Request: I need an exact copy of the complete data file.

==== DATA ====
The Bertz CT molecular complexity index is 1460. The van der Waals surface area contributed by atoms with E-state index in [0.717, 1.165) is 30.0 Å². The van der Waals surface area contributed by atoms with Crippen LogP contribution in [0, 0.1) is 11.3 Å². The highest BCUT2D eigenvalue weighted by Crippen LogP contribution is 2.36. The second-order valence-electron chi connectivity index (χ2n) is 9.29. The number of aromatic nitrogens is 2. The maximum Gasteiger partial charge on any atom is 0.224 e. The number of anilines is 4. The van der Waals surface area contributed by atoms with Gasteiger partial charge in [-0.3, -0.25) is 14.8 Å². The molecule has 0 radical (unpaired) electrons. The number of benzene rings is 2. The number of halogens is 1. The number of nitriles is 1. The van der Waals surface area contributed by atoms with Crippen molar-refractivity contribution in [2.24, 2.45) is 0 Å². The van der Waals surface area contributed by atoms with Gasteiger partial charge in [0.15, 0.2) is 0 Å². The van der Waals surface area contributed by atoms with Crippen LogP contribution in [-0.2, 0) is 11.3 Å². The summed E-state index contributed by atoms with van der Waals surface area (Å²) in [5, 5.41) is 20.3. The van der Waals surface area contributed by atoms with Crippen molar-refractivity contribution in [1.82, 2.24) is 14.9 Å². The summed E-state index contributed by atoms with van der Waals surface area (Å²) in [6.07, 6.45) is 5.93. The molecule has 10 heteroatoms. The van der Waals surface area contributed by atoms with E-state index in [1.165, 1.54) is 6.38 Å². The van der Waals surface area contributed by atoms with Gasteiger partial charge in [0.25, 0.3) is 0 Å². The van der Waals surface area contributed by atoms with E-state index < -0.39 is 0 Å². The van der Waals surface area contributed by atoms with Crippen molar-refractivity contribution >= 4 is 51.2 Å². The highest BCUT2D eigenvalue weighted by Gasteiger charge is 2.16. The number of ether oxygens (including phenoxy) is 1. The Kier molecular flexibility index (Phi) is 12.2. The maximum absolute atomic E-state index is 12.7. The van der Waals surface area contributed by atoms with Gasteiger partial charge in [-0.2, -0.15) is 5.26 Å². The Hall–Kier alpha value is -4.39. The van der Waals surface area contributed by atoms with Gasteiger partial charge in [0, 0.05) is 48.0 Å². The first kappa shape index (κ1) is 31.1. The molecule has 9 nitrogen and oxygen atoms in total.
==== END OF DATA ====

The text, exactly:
The Bertz CT molecular complexity index is 1460. The van der Waals surface area contributed by atoms with E-state index in [0.717, 1.165) is 30.0 Å². The van der Waals surface area contributed by atoms with Crippen LogP contribution in [0, 0.1) is 11.3 Å². The highest BCUT2D eigenvalue weighted by Crippen LogP contribution is 2.36. The second-order valence-electron chi connectivity index (χ2n) is 9.29. The number of aromatic nitrogens is 2. The maximum Gasteiger partial charge on any atom is 0.224 e. The number of anilines is 4. The van der Waals surface area contributed by atoms with Gasteiger partial charge in [-0.3, -0.25) is 14.8 Å². The molecule has 0 radical (unpaired) electrons. The number of benzene rings is 2. The number of halogens is 1. The number of nitriles is 1. The van der Waals surface area contributed by atoms with Crippen molar-refractivity contribution in [2.24, 2.45) is 0 Å². The van der Waals surface area contributed by atoms with Gasteiger partial charge in [0.15, 0.2) is 0 Å². The van der Waals surface area contributed by atoms with Crippen LogP contribution in [-0.2, 0) is 11.3 Å². The summed E-state index contributed by atoms with van der Waals surface area (Å²) in [5, 5.41) is 20.3. The van der Waals surface area contributed by atoms with Crippen molar-refractivity contribution in [1.82, 2.24) is 14.9 Å². The summed E-state index contributed by atoms with van der Waals surface area (Å²) in [6.07, 6.45) is 5.93. The molecule has 10 heteroatoms. The van der Waals surface area contributed by atoms with E-state index in [1.165, 1.54) is 6.38 Å². The van der Waals surface area contributed by atoms with Gasteiger partial charge in [0.25, 0.3) is 0 Å². The van der Waals surface area contributed by atoms with E-state index < -0.39 is 0 Å². The van der Waals surface area contributed by atoms with Crippen molar-refractivity contribution >= 4 is 51.2 Å². The highest BCUT2D eigenvalue weighted by Gasteiger charge is 2.16. The number of ether oxygens (including phenoxy) is 1. The Kier molecular flexibility index (Phi) is 12.2. The maximum absolute atomic E-state index is 12.7. The van der Waals surface area contributed by atoms with Gasteiger partial charge in [-0.2, -0.15) is 5.26 Å². The Hall–Kier alpha value is -4.39. The van der Waals surface area contributed by atoms with Gasteiger partial charge in [0, 0.05) is 48.0 Å². The first kappa shape index (κ1) is 31.1. The molecule has 9 nitrogen and oxygen atoms in total.